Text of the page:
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Davis, California

Wednesday, February 21, 2024

Editorial: Rain, rain, please come

If you’ve noticed the number of sniffles and sneezes increase exponentially over the past few weeks, do not panic. Avian flu hasn’t reached UC Davis and a new super-cold hasn’t started within the bodies of us college students. The culprit of the extra classroom sounds is allergies.

Davis lies in the fertile Central Valley of California. Because of this, come springtime, flowers, trees and grasses bloom and release an explosion of pollen into the air. This, combined with the vicious Central Valley winds, creates a vacuum of allergens that leads to sneezes and sniffles galore. And because of the dry winter and spring, this season has been worse than ones in the past.

Unfortunately for us allergy sufferers, there isn’t an all encompassing answer to solving this problem. We buy Claritin, rush through boxes of tissues and run the air purifier 24/7. Still, despite these preventive measures, we continuously sneeze and itch our teary eyes.

There are a couple natural solutions that can help mitigate the amount of pollen filling up the nostrils of college students. The easiest one is rain. The one thing that we loathed most about Winter Quarter and couldn’t wait to leave come Spring is exactly what we need now. Rain will literally wash away all the pollen floating around in the air, providing relief to everyone.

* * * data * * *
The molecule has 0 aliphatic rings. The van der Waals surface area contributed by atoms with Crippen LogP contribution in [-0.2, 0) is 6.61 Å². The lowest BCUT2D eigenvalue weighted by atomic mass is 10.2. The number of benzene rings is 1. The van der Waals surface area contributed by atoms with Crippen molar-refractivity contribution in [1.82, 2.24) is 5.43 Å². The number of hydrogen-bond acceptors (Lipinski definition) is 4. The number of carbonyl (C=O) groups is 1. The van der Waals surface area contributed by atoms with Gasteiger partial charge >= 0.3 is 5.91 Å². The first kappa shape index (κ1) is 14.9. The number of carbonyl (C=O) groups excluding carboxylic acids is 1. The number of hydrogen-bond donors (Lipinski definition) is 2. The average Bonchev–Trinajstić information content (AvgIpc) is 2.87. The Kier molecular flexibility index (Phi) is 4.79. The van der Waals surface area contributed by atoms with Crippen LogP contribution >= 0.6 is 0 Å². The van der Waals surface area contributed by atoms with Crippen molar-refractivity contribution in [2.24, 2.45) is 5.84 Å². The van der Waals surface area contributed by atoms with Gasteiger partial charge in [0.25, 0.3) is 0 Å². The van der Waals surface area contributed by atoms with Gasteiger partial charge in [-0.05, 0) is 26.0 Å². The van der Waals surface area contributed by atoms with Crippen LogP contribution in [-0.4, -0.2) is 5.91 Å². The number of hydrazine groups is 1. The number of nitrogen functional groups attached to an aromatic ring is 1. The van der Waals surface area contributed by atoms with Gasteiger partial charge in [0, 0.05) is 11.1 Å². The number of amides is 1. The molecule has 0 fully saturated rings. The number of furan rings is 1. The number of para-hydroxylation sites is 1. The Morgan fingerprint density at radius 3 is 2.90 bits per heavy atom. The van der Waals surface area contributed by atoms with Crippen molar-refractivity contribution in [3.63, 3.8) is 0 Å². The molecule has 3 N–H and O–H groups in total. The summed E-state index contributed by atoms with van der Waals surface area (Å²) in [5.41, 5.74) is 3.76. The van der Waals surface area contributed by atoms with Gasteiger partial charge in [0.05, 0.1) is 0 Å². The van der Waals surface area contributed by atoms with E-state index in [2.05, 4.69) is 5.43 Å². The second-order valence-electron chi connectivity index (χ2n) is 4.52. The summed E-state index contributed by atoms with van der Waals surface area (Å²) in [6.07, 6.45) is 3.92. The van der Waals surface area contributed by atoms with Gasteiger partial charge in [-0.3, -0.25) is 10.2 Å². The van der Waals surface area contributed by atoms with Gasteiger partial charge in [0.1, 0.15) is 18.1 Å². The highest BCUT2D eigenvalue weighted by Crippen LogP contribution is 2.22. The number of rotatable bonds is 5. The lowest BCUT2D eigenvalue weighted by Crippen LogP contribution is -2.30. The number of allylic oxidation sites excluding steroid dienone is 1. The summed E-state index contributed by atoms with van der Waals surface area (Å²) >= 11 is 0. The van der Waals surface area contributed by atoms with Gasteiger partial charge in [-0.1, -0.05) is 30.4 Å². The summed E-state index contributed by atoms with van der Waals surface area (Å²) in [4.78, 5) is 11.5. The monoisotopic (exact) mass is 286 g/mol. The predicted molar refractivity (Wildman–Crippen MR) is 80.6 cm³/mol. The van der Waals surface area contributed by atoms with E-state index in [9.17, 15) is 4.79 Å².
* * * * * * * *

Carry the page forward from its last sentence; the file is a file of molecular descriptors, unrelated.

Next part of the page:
Unfortunately, rain won’t be coming anytime soon. The closer we get to June, the less likely those sweet clouds of alleviation appear and release their almighty water on the sun-scorched earth. So, it’s time for the bright minds of UC Davis to come up with another solution — a rain machine.

UC Davis boasts one of the top atmospheric science departments in the nation. It’s time for the future weather-people of the world to develop an artificial cloud that can dump buckets of rain and clear out all the evil pollen floating around in the air. The obvious issue is where the water will come from. Well, if they pull the water from a local reservoir, there will be no water lost as it will fall and then drain into the same body it came from. This is clearly a win-win situation.

The only other reasonable option to limit sneezing and sniffling is to cut down the trees and plants that release the allergens into the air. So, if the UC Davis think-tank can’t come up with this rain machine, they’d better get their clippers and saws ready to go. We allergy sufferers aren’t going to take it anymore.

This may all be an overreaction. Allergies are probably the most annoying thing in the world. There is no simple relief, and unlike a cold, we don’t know when or if they will go away. So allergies, please and respectfully fuck off.

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